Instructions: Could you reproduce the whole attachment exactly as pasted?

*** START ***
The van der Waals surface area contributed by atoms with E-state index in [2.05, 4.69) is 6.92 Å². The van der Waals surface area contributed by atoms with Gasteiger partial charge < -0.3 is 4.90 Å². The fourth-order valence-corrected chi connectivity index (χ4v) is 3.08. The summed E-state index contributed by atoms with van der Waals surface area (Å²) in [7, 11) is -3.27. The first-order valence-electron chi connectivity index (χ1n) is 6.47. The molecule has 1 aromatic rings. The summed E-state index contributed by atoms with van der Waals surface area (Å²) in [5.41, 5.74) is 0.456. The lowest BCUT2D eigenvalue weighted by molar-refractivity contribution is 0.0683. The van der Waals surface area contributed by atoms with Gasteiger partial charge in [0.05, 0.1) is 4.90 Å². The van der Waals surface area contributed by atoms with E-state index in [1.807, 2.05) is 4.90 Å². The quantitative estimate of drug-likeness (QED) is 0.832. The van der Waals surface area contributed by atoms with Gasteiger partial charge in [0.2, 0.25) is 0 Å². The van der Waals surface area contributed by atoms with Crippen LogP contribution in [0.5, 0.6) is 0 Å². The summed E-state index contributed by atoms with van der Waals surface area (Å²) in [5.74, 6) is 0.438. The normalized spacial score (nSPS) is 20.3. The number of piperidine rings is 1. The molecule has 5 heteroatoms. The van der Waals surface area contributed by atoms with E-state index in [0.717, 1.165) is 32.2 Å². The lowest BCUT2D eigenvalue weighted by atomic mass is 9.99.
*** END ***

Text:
The van der Waals surface area contributed by atoms with E-state index in [2.05, 4.69) is 6.92 Å². The van der Waals surface area contributed by atoms with Gasteiger partial charge < -0.3 is 4.90 Å². The fourth-order valence-corrected chi connectivity index (χ4v) is 3.08. The summed E-state index contributed by atoms with van der Waals surface area (Å²) in [7, 11) is -3.27. The first-order valence-electron chi connectivity index (χ1n) is 6.47. The molecule has 1 aromatic rings. The summed E-state index contributed by atoms with van der Waals surface area (Å²) in [5.41, 5.74) is 0.456. The lowest BCUT2D eigenvalue weighted by molar-refractivity contribution is 0.0683. The van der Waals surface area contributed by atoms with Gasteiger partial charge in [0.05, 0.1) is 4.90 Å². The van der Waals surface area contributed by atoms with E-state index in [1.807, 2.05) is 4.90 Å². The quantitative estimate of drug-likeness (QED) is 0.832. The van der Waals surface area contributed by atoms with Gasteiger partial charge in [0.2, 0.25) is 0 Å². The van der Waals surface area contributed by atoms with Crippen LogP contribution in [0.5, 0.6) is 0 Å². The summed E-state index contributed by atoms with van der Waals surface area (Å²) in [5.74, 6) is 0.438. The normalized spacial score (nSPS) is 20.3. The number of piperidine rings is 1. The molecule has 5 heteroatoms. The van der Waals surface area contributed by atoms with E-state index in [0.717, 1.165) is 32.2 Å². The lowest BCUT2D eigenvalue weighted by atomic mass is 9.99.